Increased domestic U.S. oil and gas production, thanks to advances known as “fracking,” has created a boom for other industries supporting that extraction. Demand for silica sand, used in fracking, could triple over the next five years. In the Midwest state of Illinois, people living near the mines are worried about how increased silica sand mining will affect their businesses and their health. VOA’s Kane Farabaugh has more in this first of a series of reports.
Video

Video Blind Somali Journalist Defies Odds in Mogadishu

Despite improving security in the last few years, Somalia remains one of the most dangerous countries to be a journalist – even more so for someone who cannot see. Abdulaziz Billow has the story of journalist Abdifatah Hassan Kalgacal, who has been reporting from the Somali capital for the last decade despite being blind.
Video

Video Texas Defies Same-Sex Marriage Ruling

Texas state officials have criticized the US Supreme Court decision giving same-sex couples the right to marry nationwide. The attorney general of Texas says last week's decision did not overrule constitutional "rights of religious liberty," and therefore officials performing wedding services can refuse to perform them for same-sex couples if it is against their religious beliefs. Zlatica Hoke reports on the controversy.
Video

Video Rabbi Hits Road to Heal Jewish-Muslim Relations in France

France is on high alert after last week's terrorist attack near the city Lyon, just six months after deadly Paris shootings. The attack have added new tensions to relations between French Jews and Muslims. France’s Jewish and Muslim communities also share a common heritage, though, and as far as one French rabbi is concerned, they are destined to be friends. From the Paris suburb of La Courneuve, Lisa Bryant reports about Rabbi Michel Serfaty and his friendship bus.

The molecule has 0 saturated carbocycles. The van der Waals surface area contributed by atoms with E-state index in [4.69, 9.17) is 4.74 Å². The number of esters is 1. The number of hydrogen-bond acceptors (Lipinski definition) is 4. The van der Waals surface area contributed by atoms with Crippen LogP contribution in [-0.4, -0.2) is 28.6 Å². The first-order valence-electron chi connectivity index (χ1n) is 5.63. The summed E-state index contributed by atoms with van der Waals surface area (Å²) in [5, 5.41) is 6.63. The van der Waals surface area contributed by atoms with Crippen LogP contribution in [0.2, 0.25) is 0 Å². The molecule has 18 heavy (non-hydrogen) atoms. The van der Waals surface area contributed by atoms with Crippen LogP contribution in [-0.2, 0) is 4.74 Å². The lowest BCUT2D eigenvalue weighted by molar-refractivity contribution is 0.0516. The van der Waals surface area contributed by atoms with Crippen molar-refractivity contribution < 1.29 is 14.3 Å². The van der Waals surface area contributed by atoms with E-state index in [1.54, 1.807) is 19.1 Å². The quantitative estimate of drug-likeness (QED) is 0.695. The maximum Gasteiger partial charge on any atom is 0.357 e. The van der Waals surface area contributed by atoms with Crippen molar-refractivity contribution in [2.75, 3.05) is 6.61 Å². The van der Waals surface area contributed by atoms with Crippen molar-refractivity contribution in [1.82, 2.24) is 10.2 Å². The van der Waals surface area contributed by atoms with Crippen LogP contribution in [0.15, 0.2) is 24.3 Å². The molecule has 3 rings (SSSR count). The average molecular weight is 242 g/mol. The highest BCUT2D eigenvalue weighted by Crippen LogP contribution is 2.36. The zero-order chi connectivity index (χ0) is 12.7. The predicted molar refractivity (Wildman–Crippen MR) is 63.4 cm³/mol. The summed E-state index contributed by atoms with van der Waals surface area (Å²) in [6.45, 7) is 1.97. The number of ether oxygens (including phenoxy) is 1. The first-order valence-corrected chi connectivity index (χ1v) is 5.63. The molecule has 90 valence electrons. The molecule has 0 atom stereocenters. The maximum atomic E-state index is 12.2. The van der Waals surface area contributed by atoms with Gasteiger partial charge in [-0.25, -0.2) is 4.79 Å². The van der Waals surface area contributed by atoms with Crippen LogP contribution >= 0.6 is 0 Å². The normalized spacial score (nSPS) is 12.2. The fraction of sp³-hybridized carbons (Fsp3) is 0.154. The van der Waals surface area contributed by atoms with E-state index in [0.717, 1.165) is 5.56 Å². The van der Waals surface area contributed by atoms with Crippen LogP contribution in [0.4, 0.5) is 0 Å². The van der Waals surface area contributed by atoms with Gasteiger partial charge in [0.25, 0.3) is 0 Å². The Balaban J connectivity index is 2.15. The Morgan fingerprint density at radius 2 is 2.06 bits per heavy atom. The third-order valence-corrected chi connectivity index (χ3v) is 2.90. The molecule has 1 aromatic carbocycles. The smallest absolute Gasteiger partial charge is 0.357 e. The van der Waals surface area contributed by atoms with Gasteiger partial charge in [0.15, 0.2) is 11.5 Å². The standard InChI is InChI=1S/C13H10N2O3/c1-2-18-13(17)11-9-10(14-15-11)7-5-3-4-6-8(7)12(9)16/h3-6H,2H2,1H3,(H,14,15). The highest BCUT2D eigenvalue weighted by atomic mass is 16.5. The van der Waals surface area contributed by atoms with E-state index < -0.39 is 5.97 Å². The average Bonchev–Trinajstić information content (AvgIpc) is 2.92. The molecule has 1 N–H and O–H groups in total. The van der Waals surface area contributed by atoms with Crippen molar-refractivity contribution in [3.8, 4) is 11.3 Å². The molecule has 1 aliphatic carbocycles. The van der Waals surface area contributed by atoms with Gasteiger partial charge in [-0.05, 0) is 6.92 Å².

Video

Video Saudi Leaks Expose ‘Checkbook Diplomacy’ In Battle With Iran

Saudi Arabia’s willingness to wield its oil money on the global diplomatic stage appears to have been laid bare, after the website WikiLeaks published tens of thousands of leaked cables from Riyadh’s Ministry of Foreign Affairs. VOA's Henry Ridgwell reports.
Video

Video In Kenya, Police Said to Shoot First, Ask Questions Later

An organization that documents torture and extrajudicial killings says Kenyan police were responsible for 1,252 shooting deaths in five cities, including Nairobi, between 2009 and 2014, representing 67 percent of all gun deaths in the areas reviewed. Gabe Joselow has more from Nairobi.

VOA Blogs